But not everyone I care about has been quite so fortunate. And yet some of them have made very good lives for themselves in spite of it. So even though having a loving, caring, nurturing father is ideally the way things should be, perhaps it is not absolutely necessary in order for one to make the most of his or her life. One particular member of my family (who I'll not name here in order to protect her privacy) has proven that to be the case better than anyone I've ever known. She is one of the most centered, "together" people I've ever met, and my respect and admiration for her is endless.

Friday, February 15, 2008

I Can't Believe I'm Actually Doing This

Although I've always enjoyed writing letters, e-mails, etc., I've never done any kind of creative writing. I'm told I have decent writing skills, but when it comes to imagination and creativity, I've always felt I missed the mark. But there comes a time when a person has to just throw caution to the wind and write what's on her heart, regardless of the creativity factor (or lack thereof).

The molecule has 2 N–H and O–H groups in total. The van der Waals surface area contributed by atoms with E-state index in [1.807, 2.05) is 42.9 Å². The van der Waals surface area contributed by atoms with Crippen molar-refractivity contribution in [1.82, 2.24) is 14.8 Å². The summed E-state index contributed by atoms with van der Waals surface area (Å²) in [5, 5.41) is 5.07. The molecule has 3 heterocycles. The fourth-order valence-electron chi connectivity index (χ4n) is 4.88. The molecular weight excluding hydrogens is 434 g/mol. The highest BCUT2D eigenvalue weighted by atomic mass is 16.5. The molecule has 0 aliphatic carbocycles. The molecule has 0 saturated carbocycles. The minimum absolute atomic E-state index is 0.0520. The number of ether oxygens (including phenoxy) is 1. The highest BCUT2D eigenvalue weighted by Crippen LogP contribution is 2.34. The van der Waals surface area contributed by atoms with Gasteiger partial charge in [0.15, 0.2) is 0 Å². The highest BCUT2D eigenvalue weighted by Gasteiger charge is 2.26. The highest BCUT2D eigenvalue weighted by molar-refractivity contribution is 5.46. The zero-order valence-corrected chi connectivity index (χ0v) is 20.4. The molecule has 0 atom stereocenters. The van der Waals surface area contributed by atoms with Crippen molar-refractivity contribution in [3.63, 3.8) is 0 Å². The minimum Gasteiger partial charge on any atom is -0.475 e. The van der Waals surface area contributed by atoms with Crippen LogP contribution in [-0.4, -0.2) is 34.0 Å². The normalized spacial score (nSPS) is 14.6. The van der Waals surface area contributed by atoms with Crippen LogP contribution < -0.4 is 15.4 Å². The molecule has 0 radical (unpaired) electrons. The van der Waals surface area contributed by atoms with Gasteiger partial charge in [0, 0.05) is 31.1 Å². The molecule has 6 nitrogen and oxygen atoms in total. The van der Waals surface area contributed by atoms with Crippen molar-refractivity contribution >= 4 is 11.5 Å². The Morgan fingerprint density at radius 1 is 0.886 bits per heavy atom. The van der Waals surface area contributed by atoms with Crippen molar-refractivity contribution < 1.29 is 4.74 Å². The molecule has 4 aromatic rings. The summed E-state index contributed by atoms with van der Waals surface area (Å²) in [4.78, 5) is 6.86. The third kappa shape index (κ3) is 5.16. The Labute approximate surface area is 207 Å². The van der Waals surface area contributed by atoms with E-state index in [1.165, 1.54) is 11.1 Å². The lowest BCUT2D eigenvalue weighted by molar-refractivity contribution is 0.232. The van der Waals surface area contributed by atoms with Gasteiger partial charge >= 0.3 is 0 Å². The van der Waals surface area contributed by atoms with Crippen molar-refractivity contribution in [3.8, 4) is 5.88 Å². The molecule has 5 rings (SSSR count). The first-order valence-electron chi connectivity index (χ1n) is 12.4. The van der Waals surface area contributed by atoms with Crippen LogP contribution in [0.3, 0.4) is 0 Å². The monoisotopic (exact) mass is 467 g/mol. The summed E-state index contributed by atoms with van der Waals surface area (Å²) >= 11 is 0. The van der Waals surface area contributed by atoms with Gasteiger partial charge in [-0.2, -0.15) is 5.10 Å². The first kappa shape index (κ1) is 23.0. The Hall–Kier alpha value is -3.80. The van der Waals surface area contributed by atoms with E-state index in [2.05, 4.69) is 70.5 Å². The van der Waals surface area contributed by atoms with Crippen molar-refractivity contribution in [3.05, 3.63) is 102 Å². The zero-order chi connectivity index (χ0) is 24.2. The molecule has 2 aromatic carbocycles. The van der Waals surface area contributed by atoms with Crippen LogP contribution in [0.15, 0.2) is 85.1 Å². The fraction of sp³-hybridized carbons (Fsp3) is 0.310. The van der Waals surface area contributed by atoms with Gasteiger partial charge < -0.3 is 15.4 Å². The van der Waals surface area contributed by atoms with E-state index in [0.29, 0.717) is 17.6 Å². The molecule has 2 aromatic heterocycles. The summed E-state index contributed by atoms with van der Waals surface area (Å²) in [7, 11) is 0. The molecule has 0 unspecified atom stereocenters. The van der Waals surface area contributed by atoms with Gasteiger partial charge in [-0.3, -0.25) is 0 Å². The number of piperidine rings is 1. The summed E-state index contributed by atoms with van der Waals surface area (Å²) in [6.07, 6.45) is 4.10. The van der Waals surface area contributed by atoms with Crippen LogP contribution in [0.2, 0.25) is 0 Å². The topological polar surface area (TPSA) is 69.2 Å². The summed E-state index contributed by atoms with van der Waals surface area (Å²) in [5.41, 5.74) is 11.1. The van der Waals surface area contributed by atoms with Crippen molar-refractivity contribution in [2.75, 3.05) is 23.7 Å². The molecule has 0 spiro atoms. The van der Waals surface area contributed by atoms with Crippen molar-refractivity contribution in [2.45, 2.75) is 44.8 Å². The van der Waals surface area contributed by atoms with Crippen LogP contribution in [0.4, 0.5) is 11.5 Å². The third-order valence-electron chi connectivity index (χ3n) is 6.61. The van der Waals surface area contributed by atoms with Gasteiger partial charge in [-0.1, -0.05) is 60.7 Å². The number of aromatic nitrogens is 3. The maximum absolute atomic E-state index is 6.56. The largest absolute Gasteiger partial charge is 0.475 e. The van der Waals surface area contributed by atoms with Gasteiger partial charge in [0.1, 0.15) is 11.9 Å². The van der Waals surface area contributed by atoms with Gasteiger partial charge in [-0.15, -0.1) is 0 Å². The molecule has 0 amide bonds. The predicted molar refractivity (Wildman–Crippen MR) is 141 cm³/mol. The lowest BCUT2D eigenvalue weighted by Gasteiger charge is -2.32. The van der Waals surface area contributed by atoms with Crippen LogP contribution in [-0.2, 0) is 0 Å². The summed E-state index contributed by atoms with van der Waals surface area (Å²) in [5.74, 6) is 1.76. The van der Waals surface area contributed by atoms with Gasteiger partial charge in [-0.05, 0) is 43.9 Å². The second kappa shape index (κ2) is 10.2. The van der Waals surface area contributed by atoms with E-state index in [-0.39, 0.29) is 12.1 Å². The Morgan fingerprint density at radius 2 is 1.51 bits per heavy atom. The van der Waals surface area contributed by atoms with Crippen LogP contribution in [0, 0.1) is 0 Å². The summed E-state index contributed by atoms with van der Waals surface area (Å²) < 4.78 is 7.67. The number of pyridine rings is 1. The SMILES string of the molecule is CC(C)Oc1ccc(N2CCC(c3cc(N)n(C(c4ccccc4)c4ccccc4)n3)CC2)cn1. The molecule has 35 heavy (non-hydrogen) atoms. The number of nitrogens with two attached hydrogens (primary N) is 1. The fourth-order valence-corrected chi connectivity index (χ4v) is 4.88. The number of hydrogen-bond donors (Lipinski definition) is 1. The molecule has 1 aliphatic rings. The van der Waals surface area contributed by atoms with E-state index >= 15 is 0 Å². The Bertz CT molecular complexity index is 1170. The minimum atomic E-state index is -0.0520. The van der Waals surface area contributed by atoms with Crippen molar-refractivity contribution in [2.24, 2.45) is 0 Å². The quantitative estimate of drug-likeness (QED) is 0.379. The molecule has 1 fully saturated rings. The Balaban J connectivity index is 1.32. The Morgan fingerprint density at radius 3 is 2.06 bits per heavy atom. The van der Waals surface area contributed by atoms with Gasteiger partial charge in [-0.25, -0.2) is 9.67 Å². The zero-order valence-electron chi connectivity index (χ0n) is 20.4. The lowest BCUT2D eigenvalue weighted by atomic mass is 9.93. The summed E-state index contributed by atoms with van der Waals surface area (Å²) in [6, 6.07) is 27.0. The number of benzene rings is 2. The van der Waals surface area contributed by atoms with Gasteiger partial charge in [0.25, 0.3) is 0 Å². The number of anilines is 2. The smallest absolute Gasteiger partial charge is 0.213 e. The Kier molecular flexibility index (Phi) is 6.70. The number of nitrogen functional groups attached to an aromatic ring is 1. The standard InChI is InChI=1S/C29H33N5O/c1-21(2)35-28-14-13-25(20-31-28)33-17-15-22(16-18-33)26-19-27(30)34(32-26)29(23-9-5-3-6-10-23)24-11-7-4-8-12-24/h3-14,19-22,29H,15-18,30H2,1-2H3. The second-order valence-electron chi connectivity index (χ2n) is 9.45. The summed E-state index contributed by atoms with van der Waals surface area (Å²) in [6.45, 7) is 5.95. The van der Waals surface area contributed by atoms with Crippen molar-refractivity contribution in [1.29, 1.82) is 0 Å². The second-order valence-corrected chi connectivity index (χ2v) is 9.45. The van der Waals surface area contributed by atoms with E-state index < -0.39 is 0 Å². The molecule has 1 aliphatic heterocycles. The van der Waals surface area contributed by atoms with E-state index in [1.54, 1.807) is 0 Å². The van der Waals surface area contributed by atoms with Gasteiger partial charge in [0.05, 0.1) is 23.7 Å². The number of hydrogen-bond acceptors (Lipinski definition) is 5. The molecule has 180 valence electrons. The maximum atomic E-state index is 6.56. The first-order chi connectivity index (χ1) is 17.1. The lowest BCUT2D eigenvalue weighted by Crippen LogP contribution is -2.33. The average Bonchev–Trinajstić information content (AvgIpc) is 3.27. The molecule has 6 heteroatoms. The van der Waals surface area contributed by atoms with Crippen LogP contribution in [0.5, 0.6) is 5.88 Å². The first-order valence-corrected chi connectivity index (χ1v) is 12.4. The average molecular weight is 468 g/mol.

So having said that, this begins my very first blog entry ever. And in honor of beginnings, I can't think of a more appropriate subject for my first blog entry than the birth of my first granddaughter on Feb. 7th. Her name is Kya Karis, she weighed 7 lbs., 9 ozs., and was 21 inches long. And she is perfection...

I myself gave birth to two beautiful baby girls, so I know firsthand just how special they are, and Kya is no exception. The velvety softness of her skin, the fine-as-silk texture of her hair, the precious newborn sounds she makes...all of these things bring back vivid memories of my babies and transport me to a simpler, more innocent time in my own life. A time which I would love to revisit simply for the joy of holding my babies in my arms once again and feeling them snuggle next to me. A time in which they both needed me. Now their babies need them. There's no denying the circle of life...

Welcome to our world, Kya. I pledge that I will do everything within my power to make it the world you deserve to inherit someday. Lollie loves you and always will!